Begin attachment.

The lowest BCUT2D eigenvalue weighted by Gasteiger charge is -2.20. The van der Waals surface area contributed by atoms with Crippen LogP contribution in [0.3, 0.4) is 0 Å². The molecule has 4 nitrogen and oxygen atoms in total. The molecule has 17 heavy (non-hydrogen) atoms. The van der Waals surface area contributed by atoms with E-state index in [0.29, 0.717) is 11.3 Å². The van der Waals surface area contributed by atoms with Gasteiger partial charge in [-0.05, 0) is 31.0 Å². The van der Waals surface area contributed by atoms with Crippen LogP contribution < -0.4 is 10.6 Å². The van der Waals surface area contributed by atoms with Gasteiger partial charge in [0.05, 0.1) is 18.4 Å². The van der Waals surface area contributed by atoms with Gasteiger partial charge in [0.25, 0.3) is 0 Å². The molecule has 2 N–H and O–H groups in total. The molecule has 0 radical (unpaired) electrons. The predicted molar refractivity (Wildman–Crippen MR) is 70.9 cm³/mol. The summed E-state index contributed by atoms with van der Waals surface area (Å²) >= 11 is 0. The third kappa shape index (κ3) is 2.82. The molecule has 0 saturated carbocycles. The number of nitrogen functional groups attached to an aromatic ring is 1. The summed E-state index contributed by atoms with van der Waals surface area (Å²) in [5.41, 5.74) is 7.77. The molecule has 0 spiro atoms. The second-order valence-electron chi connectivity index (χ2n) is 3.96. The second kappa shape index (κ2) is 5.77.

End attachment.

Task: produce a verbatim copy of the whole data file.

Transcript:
The lowest BCUT2D eigenvalue weighted by Gasteiger charge is -2.20. The van der Waals surface area contributed by atoms with Crippen LogP contribution in [0.3, 0.4) is 0 Å². The molecule has 4 nitrogen and oxygen atoms in total. The molecule has 17 heavy (non-hydrogen) atoms. The van der Waals surface area contributed by atoms with E-state index in [0.29, 0.717) is 11.3 Å². The van der Waals surface area contributed by atoms with Gasteiger partial charge in [-0.05, 0) is 31.0 Å². The van der Waals surface area contributed by atoms with Crippen LogP contribution < -0.4 is 10.6 Å². The van der Waals surface area contributed by atoms with Gasteiger partial charge in [0.05, 0.1) is 18.4 Å². The van der Waals surface area contributed by atoms with Gasteiger partial charge in [0.25, 0.3) is 0 Å². The molecule has 2 N–H and O–H groups in total. The molecule has 0 radical (unpaired) electrons. The predicted molar refractivity (Wildman–Crippen MR) is 70.9 cm³/mol. The summed E-state index contributed by atoms with van der Waals surface area (Å²) >= 11 is 0. The third kappa shape index (κ3) is 2.82. The molecule has 0 saturated carbocycles. The number of nitrogen functional groups attached to an aromatic ring is 1. The summed E-state index contributed by atoms with van der Waals surface area (Å²) in [5.41, 5.74) is 7.77. The molecule has 0 spiro atoms. The second-order valence-electron chi connectivity index (χ2n) is 3.96. The second kappa shape index (κ2) is 5.77.